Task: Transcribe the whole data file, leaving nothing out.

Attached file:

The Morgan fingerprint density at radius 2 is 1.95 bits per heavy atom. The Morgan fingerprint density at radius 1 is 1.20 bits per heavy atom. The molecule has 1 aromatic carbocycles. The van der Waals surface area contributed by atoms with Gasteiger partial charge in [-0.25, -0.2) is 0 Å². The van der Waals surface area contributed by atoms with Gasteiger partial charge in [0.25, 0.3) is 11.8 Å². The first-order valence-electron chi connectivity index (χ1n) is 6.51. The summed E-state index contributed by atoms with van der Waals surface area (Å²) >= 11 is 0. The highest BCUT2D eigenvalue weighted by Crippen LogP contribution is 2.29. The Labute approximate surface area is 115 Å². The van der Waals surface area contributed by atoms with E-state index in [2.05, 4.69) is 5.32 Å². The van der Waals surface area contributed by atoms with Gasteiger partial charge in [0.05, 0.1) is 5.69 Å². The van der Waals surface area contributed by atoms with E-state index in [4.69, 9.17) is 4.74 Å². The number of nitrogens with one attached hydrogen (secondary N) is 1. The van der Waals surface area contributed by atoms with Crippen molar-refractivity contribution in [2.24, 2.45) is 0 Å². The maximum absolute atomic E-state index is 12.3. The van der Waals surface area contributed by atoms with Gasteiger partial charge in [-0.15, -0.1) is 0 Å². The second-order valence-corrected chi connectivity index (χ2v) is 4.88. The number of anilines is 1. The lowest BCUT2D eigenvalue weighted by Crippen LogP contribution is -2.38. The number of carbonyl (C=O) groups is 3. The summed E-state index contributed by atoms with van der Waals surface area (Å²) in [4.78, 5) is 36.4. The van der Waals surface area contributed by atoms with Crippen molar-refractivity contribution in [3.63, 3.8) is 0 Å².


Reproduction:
The Morgan fingerprint density at radius 2 is 1.95 bits per heavy atom. The Morgan fingerprint density at radius 1 is 1.20 bits per heavy atom. The molecule has 1 aromatic carbocycles. The van der Waals surface area contributed by atoms with Gasteiger partial charge in [-0.25, -0.2) is 0 Å². The van der Waals surface area contributed by atoms with Gasteiger partial charge in [0.25, 0.3) is 11.8 Å². The first-order valence-electron chi connectivity index (χ1n) is 6.51. The summed E-state index contributed by atoms with van der Waals surface area (Å²) >= 11 is 0. The highest BCUT2D eigenvalue weighted by Crippen LogP contribution is 2.29. The Labute approximate surface area is 115 Å². The van der Waals surface area contributed by atoms with E-state index in [2.05, 4.69) is 5.32 Å². The van der Waals surface area contributed by atoms with Gasteiger partial charge in [0.05, 0.1) is 5.69 Å². The van der Waals surface area contributed by atoms with E-state index in [4.69, 9.17) is 4.74 Å². The number of nitrogens with one attached hydrogen (secondary N) is 1. The van der Waals surface area contributed by atoms with Crippen molar-refractivity contribution in [2.24, 2.45) is 0 Å². The maximum absolute atomic E-state index is 12.3. The van der Waals surface area contributed by atoms with Gasteiger partial charge in [-0.15, -0.1) is 0 Å². The second-order valence-corrected chi connectivity index (χ2v) is 4.88. The number of anilines is 1. The lowest BCUT2D eigenvalue weighted by Crippen LogP contribution is -2.38. The number of carbonyl (C=O) groups is 3. The summed E-state index contributed by atoms with van der Waals surface area (Å²) in [4.78, 5) is 36.4. The van der Waals surface area contributed by atoms with Crippen molar-refractivity contribution in [3.63, 3.8) is 0 Å².